What is a P-frame?
A P-frame (predictive frame) is a type of frame used in video compression algorithms, such as H.264 (AVC) or H.265 (HEVC). P-frames play a crucial role in video compression by predicting the differences between the current frame and a reference frame, typically a keyframe (I-frame) or another P-frame.
Here are the key characteristics of P-frames:
Predictive Encoding: P-frames are encoded by predicting the differences between the current frame and a reference frame. They use motion compensation techniques to estimate the motion vectors and residual information. This prediction process exploits temporal redundancies in the video stream.
Smaller File Size: P-frames offer higher compression efficiency compared to keyframes (I-frames) because they only encode the changes or differences from the reference frame. By representing only the motion and residual information, P-frames result in smaller file sizes without significant loss in video quality.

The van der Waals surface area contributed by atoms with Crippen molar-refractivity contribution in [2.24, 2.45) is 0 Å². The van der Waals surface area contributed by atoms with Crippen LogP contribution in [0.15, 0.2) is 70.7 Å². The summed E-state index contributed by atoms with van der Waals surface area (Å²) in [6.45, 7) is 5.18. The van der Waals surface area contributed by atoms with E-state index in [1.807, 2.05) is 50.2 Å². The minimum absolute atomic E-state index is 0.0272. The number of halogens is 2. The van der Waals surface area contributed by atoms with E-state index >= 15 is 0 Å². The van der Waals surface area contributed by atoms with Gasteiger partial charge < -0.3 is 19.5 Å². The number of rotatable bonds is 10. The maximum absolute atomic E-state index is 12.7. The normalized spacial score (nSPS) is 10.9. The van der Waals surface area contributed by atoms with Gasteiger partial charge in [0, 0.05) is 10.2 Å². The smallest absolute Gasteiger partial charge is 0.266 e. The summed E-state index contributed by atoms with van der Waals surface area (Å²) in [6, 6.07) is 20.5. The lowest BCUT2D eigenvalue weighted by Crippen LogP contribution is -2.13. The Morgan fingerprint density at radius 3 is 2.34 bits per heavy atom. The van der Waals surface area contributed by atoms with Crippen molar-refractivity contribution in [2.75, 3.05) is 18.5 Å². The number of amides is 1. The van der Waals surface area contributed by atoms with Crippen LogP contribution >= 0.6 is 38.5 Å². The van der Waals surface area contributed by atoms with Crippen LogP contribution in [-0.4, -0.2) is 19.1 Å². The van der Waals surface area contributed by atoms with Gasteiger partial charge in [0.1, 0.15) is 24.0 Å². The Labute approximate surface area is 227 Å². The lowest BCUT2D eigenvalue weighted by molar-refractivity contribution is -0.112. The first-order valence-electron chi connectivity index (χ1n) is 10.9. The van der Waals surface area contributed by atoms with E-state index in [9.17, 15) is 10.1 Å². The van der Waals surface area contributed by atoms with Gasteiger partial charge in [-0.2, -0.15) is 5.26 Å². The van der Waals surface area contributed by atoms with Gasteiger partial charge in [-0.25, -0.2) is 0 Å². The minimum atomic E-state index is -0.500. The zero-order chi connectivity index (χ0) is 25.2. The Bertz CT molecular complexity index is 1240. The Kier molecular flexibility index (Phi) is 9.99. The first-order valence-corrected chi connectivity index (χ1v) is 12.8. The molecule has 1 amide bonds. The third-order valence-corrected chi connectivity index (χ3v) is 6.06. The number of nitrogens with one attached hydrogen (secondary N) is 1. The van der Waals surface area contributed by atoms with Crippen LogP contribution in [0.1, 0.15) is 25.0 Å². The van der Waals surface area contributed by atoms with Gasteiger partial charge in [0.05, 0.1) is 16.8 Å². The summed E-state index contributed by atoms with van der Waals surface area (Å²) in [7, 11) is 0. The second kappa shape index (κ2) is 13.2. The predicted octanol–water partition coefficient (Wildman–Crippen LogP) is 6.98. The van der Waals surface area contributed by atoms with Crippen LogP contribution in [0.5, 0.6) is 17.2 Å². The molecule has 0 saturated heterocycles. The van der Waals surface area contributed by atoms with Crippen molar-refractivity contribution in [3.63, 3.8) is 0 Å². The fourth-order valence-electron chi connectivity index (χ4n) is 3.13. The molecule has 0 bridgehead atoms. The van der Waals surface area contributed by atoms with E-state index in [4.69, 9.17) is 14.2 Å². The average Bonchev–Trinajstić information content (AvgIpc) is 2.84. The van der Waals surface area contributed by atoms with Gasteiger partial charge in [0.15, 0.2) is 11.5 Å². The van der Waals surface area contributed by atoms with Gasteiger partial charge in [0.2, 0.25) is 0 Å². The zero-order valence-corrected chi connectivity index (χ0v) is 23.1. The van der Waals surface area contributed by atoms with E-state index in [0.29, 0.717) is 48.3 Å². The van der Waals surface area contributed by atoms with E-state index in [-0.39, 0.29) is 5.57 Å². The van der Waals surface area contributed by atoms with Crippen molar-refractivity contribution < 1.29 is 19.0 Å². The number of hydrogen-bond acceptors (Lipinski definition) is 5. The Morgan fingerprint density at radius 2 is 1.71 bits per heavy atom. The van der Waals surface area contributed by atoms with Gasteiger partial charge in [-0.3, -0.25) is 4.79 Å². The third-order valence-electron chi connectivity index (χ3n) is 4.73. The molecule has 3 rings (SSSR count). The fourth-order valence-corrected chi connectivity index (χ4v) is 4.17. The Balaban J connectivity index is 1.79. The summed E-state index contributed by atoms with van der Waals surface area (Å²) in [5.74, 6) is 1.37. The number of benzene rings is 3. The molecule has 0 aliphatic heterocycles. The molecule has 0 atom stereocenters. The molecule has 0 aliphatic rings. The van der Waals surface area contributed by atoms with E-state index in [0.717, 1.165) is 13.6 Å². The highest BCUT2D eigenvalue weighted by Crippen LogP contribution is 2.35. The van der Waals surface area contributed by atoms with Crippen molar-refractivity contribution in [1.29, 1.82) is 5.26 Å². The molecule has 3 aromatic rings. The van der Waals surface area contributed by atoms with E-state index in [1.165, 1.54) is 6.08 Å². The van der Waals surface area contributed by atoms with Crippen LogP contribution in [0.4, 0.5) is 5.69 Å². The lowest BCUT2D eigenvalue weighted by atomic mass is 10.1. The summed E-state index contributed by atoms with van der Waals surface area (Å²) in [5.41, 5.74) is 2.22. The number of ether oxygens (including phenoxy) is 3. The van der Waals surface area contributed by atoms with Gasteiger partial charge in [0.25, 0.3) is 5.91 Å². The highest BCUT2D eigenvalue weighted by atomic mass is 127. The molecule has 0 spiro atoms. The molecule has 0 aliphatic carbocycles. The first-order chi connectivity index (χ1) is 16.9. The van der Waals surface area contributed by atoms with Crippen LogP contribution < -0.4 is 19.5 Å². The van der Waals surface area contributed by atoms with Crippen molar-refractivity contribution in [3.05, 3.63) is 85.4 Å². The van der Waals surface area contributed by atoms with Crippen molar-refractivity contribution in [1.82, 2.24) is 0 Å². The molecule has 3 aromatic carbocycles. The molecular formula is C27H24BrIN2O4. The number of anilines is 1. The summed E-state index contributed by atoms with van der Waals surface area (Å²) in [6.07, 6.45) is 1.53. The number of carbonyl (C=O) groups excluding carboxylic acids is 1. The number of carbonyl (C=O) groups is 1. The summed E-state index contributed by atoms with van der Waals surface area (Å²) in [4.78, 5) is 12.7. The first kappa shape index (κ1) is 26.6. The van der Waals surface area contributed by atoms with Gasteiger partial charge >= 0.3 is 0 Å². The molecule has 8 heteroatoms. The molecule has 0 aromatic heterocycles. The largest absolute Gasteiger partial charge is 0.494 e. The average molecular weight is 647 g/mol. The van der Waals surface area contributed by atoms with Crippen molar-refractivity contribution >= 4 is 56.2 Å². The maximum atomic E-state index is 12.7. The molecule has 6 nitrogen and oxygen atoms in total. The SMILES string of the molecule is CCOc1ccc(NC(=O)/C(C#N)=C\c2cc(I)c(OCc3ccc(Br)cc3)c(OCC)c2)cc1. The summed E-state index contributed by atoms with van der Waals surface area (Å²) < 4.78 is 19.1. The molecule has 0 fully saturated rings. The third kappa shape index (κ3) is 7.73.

Dependency on Reference Frames: During decoding, P-frames require access to the reference frames (keyframes or previous P-frames) for accurate reconstruction. If any reference frame is missing or corrupted, it can affect the decoding process and may result in degraded video quality until the next keyframe is encountered.
Lower Decoding Complexity: P-frames generally have lower decoding complexity compared to B-frames (bi-directional frames). Since they rely on a single reference frame, the decoding process is computationally less demanding.
The arrangement of frames in a video stream typically follows a pattern known as a Group of Pictures (GOP). In a GOP, P-frames are placed between keyframes (I-frames) and B-frames (bi-directional frames). This order allows for efficient compression while maintaining video quality and facilitating random access within the stream.
In summary, P-frames (predictive frames) are frames used in video compression algorithms for achieving higher compression efficiency. They encode the differences between the current frame and a reference frame, resulting in smaller file sizes. P-frames rely on reference frames during decoding, and their use contributes to the overall compression and video quality in a video stream.